So they stayed in that hotel for two days. Too bad for Bobbi! But Bobbi repeated the drama everywhere else. They’d go out to eat in some promising new restaurant, and Bobbi would order the weirdest thing on the menu—tête de veau or something—and then send it back because she thought it was going to be a veal cutlet. And then there’d be an argument about the bill, and Bobbi, who had all the money in the world, would declare that she wasn’t going to leave a tip because the service was so bad, and then loudly complain because she discovered there was a minimum service gratuity included in the bill.

And so, oh my goodness, they went on like this for a week or two, until they got to Paris, and Bobbi still didn’t let up. But the linguistic barrier now meant no one was really listening. Clearly it was time Bobbi to peel off and fly home.

I can’t imagine their friendship, such as it was, survived the ordeal.

Bad travelers are everywhere, but they’re particularly discomfiting when you have a job to do, and they don’t. They know you’re “at work” but nonetheless behave as though everyone’s on some kind of tourist junket. They’re always expecting Aunt Fanny’s bed & breakfast in Traverse City—the place with 360-thread percale sheets and the scent of warm, home-baked muffins. Their complaint about smelling cigarette smoke everywhere is a perennial, non-negotiable complaint. They claim they have an obscure allergy, or asthma; and the whole world had better mend its ways or there’s going to be a scene. And then, less tragically, there’s the inevitable question: Why does everything cost so much? Because, Madame Millionaire, you are paying Full Tourist Price.

We were dining at a North Italian place in the Gaslamp when Olivia gave me the broad strokes of the story. A year later, when we were having dinner six thousand miles away and no one could overhear us, she told me it again, this time with more awful details. We were near Piccadilly Circus, eating at a place called the Criterion. This was a 19th century oyster bar with lavatory-tile floors. It had been taken over by an American ad man we knew who had made a fortune introducing “rib shacks” and “Chicago-style pizza” to London, and now was moving upmarket. Bob Payton was his name; his plan was to reinvent this old haunt as a gourmet brasserie, with a lot of shellfish in vast tubs of cracked ice. (A popular “look” for early-90s London brasseries.)

There was a strange mildewy smell over where we sat. It may have been rising-damp in the wall, or some exotic preparation at the next table, where a couple of bohemian types were eating and smoking cigarettes at the same time. Olivia and I sniffed and looked around—at the black-and-white tile floor, the furious smokers at the next table, and the antique, atmospherically chipped wall trim. We laughed and declared in unison: “Bobbi would not approve!”

This must have been about 1994, as there was a lot of polenta on the menu. And it was expensive polenta, so I don’t think the Criterion made it into the next Cheap Grub: London. According to Wikipedia, out friend Bob died shortly afterwards in a car accident, so at least Olivia didn’t need to make apologies.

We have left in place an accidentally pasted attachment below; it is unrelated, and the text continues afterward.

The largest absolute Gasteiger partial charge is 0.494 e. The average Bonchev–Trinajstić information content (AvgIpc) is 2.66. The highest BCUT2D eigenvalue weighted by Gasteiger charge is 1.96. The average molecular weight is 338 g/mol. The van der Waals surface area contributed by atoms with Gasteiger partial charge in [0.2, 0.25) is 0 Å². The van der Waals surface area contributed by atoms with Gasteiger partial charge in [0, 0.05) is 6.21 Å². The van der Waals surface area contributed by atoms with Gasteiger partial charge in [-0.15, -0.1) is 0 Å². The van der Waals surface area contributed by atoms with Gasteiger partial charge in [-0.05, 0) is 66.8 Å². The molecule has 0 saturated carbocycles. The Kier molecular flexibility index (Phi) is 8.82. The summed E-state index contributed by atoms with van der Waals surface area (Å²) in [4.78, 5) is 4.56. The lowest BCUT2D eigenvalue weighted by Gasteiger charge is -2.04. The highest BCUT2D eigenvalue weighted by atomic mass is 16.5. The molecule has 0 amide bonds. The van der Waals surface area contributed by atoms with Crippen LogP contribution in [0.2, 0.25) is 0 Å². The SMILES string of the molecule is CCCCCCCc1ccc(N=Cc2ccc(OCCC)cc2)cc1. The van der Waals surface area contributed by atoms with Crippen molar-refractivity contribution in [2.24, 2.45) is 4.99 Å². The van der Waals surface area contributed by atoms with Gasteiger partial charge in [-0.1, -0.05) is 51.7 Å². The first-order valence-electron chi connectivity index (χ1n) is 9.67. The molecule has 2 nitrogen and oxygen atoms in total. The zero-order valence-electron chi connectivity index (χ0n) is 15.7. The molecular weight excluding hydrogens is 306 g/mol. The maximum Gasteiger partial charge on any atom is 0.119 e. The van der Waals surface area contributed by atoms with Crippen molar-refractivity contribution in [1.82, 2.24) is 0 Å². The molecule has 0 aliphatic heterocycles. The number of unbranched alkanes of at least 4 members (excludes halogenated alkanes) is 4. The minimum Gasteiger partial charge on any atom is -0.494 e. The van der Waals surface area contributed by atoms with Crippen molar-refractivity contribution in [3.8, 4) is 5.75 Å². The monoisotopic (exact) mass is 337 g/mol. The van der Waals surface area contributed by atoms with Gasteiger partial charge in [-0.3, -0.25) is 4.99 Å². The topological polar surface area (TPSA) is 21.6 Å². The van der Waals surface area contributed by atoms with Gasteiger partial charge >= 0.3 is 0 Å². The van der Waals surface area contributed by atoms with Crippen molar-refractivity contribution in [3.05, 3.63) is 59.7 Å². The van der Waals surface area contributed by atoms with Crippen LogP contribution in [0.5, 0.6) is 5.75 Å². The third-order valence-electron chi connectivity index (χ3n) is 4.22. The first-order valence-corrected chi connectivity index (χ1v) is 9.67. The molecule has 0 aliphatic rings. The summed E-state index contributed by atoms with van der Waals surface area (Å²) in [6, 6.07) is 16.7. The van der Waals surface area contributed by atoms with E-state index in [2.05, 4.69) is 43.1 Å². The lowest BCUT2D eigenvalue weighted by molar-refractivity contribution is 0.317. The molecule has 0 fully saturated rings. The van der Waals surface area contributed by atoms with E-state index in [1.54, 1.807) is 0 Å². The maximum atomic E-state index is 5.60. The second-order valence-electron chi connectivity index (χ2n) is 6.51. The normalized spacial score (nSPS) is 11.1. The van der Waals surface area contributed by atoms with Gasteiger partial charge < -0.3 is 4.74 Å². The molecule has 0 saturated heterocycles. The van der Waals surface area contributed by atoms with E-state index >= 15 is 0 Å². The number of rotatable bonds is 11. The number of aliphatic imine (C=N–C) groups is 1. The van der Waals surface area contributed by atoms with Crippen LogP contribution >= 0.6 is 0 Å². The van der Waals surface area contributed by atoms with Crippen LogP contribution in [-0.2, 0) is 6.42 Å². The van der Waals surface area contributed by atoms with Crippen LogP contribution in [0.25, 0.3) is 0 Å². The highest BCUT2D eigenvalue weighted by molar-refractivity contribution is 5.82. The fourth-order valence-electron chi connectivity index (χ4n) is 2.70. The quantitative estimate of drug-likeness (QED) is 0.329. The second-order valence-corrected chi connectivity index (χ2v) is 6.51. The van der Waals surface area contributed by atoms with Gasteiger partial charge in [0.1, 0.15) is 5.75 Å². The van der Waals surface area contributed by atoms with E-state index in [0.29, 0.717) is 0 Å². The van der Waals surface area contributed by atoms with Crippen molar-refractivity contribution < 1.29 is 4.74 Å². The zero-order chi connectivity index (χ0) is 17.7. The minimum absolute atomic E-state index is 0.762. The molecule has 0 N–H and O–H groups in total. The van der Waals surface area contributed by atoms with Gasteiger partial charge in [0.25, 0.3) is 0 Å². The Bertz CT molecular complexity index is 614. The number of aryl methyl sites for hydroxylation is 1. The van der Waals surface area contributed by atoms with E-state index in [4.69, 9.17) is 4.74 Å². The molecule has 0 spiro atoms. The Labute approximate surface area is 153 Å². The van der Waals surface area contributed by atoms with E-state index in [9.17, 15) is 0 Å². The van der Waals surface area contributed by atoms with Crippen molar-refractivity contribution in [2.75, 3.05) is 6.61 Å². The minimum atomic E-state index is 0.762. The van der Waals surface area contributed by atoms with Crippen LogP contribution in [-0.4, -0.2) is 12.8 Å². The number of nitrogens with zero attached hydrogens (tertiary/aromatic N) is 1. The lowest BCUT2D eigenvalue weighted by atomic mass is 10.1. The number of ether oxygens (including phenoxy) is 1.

Frankie Laine and the Bloody Nose

I half-forgot the Bobbi story, and a couple of years later repeated Olivia’s ordeal with my friend Mimi.

The tale begins with a late-Saturday lunch at a place in Fashion Valley called The Crocodile Café. The Crocodile, long gone now, was never a gourmet eatery, but was surely decent enough for a Mission Valley mall, and definitely a step above your standard “food court.” I was back in town for a few weeks, and Mimi was telling me how much she wanted to escape San Diego.

“You’re so lucky to just be able to fly away like that,” Mimi was saying—and here she did a flying-seagull thing with her hands. Mimi was trapped in a dead-end clerical job at Sharp Hospital and pictured any alternative to that as a deliverance. Me, I wished I could stick around San Diego for six months, instead of flying back to London in 19 days.

I’d been drinking a couple of brightly colored tequila drinks, and imagined a visiting friend might be fun for a little while. So I suggested she come stay with me sometime. Perhaps for a week or two. I pointed out that she’d been born in Canada, and could probably work over there with a little help from the right immigration lawyer. Here I was talking through my hat, but those London immigration lawyers had frequently assured me they could accomplish almost anything.

Mimi agreed this was a great plan, but almost immediately began to complicate it beyond recognition. Instead of coming over to visit me for a week or two at some vague point in the future, she wanted fly back with me right now, or rather in 19 days. She was looking for an excuse to leave her job. This might be last chance to escape Sharp Hospital—the space-pod doors open only once in a lifetime—so she decided to give notice right away.

From there on out, the “mission creep” was extraordinary. Instead of just flying out of San Diego and changing planes in New York or wherever, we were now to fly out of Vancouver BC. This is because Mimi had an 87-year-old grandmother in a nursing home in New Westminster. Mimi had been hit with a panicky fear that if she left North America, she might never see granny again. So we were going to drive all the way up from San Diego to New Westminster. It didn’t make much sense to me, but how could I turn down a friend’s maybe-last opportunity to see her grandmother? And how often do you get to drive 1400 miles? What an adventure! Why, we could bring our cameras!